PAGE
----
Perhaps the most obvious is to increase precision, which is a function of manufacturing and assembly tolerances, gear tooth surface finish, and the center distance of the tooth mesh. Sound is also suffering from gear and housing components in addition to lubricants. In general, expect to pay out more for quieter, smoother gears.
Don’t make the error of over-specifying the electric motor. Remember, the input pinion on the planetary must be able deal with the motor’s output torque. Also, if you’re utilizing a multi-stage gearhead, the output stage must be strong enough to soak up the developed torque. Obviously, using a more powerful motor than required will require a larger and more costly gearhead.
Consider current limiting to safely impose limits on gearbox size. With servomotors, output torque is certainly a linear function of current. Therefore besides protecting the gearbox, current limiting also shields the electric motor and drive by clipping peak torque, which can be from 2.5 to 3.5 times continuous torque.
In each planetary stage, five gears are concurrently in mesh. Although you can’t really totally remove noise from this assembly, there are many ways to reduce it.
As an ancillary benefit, the geometry of planetaries fits the form of electric motors. Hence the gearhead can be close in diameter to the servomotor, with the result shaft in-line.
Highly rigid (servo grade) gearheads are usually more expensive than lighter duty types. However, for rapid acceleration and deceleration, a servo-grade gearhead could be the only wise choice. In such applications, the gearhead may be viewed as a mechanical springtime. The torsional deflection caused by the spring action increases backlash, compounding the consequences of free shaft motion.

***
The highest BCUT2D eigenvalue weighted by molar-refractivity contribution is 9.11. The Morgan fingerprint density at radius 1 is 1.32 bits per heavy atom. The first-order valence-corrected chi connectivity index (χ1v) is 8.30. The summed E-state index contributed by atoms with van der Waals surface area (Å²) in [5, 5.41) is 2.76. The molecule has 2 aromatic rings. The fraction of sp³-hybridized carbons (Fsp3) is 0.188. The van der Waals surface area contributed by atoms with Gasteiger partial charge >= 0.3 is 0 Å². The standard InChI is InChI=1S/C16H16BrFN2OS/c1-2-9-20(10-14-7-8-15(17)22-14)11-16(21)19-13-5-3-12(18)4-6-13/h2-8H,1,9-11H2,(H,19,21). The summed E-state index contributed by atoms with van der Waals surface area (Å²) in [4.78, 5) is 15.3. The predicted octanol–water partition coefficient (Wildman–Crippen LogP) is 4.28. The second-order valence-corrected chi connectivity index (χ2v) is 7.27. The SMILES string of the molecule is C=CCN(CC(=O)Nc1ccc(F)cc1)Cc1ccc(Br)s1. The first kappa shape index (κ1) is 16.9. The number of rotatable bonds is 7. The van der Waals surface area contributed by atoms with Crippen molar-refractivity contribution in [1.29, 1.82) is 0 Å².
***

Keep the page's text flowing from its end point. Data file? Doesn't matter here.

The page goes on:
Servo-grade gearheads incorporate a number of construction features to reduce torsional stress and deflection. Among the more prevalent are large diameter output shafts and beefed up support for satellite-equipment shafts. Stiff or “rigid” gearheads have a tendency to be the costliest of planetaries.
The kind of bearings supporting the output shaft depends upon the strain. High radial or axial loads usually necessitate low backlash gearbox rolling component bearings. Small planetaries can often get by with low-price sleeve bearings or additional economical types with relatively low axial and radial load capacity. For bigger and servo-grade gearheads, durable output shaft bearings are often required.
Like the majority of gears, planetaries make sound. And the quicker they run, the louder they get.
Low-backlash planetary gears are also obtainable in lower ratios. While some types of gears are usually limited by about 50:1 and up, planetary gearheads expand from 3:1 (single stage) to 175:1 or even more, depending on the amount of stages.